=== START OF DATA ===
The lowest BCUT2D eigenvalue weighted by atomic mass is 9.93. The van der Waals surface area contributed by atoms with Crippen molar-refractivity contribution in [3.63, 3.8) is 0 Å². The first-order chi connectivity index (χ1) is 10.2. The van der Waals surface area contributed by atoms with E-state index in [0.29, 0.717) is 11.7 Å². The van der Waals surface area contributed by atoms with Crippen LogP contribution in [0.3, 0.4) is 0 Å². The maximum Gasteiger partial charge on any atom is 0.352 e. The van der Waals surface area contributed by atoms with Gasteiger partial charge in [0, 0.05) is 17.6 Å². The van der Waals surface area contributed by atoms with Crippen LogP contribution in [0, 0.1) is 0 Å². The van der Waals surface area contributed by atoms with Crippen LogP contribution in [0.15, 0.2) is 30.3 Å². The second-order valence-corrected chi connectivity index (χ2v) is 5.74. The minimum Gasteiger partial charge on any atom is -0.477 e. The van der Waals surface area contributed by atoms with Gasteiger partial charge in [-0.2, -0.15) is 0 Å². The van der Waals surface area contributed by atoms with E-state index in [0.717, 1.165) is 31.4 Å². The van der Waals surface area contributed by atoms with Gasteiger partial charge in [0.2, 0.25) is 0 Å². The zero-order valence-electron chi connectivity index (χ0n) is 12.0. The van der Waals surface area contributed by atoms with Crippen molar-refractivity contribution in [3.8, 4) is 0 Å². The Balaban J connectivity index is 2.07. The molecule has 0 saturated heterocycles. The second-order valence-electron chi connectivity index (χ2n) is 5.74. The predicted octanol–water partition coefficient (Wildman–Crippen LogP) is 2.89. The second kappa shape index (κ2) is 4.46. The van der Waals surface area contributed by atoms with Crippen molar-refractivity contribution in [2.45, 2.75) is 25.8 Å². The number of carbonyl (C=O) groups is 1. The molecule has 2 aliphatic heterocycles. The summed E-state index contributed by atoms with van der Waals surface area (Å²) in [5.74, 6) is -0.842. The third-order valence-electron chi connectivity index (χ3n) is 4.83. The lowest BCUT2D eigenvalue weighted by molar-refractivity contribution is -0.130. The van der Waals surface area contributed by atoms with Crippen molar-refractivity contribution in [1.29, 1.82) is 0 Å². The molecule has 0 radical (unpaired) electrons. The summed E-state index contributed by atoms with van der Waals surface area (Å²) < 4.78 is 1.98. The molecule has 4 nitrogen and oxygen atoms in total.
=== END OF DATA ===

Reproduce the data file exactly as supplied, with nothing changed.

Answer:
The lowest BCUT2D eigenvalue weighted by atomic mass is 9.93. The van der Waals surface area contributed by atoms with Crippen molar-refractivity contribution in [3.63, 3.8) is 0 Å². The first-order chi connectivity index (χ1) is 10.2. The van der Waals surface area contributed by atoms with E-state index in [0.29, 0.717) is 11.7 Å². The van der Waals surface area contributed by atoms with Crippen LogP contribution in [0.3, 0.4) is 0 Å². The maximum Gasteiger partial charge on any atom is 0.352 e. The van der Waals surface area contributed by atoms with Gasteiger partial charge in [0, 0.05) is 17.6 Å². The van der Waals surface area contributed by atoms with Crippen LogP contribution in [0, 0.1) is 0 Å². The van der Waals surface area contributed by atoms with Crippen LogP contribution in [0.15, 0.2) is 30.3 Å². The second-order valence-corrected chi connectivity index (χ2v) is 5.74. The minimum Gasteiger partial charge on any atom is -0.477 e. The van der Waals surface area contributed by atoms with Gasteiger partial charge in [-0.2, -0.15) is 0 Å². The van der Waals surface area contributed by atoms with E-state index in [0.717, 1.165) is 31.4 Å². The van der Waals surface area contributed by atoms with Gasteiger partial charge in [0.2, 0.25) is 0 Å². The zero-order valence-electron chi connectivity index (χ0n) is 12.0. The van der Waals surface area contributed by atoms with Crippen molar-refractivity contribution in [3.8, 4) is 0 Å². The Balaban J connectivity index is 2.07. The molecule has 0 saturated heterocycles. The second-order valence-electron chi connectivity index (χ2n) is 5.74. The predicted octanol–water partition coefficient (Wildman–Crippen LogP) is 2.89. The second kappa shape index (κ2) is 4.46. The van der Waals surface area contributed by atoms with Crippen molar-refractivity contribution in [2.45, 2.75) is 25.8 Å². The number of carbonyl (C=O) groups is 1. The molecule has 2 aliphatic heterocycles. The summed E-state index contributed by atoms with van der Waals surface area (Å²) in [5.74, 6) is -0.842. The third-order valence-electron chi connectivity index (χ3n) is 4.83. The lowest BCUT2D eigenvalue weighted by molar-refractivity contribution is -0.130. The van der Waals surface area contributed by atoms with Crippen molar-refractivity contribution in [1.29, 1.82) is 0 Å². The molecule has 0 radical (unpaired) electrons. The summed E-state index contributed by atoms with van der Waals surface area (Å²) < 4.78 is 1.98. The molecule has 4 nitrogen and oxygen atoms in total.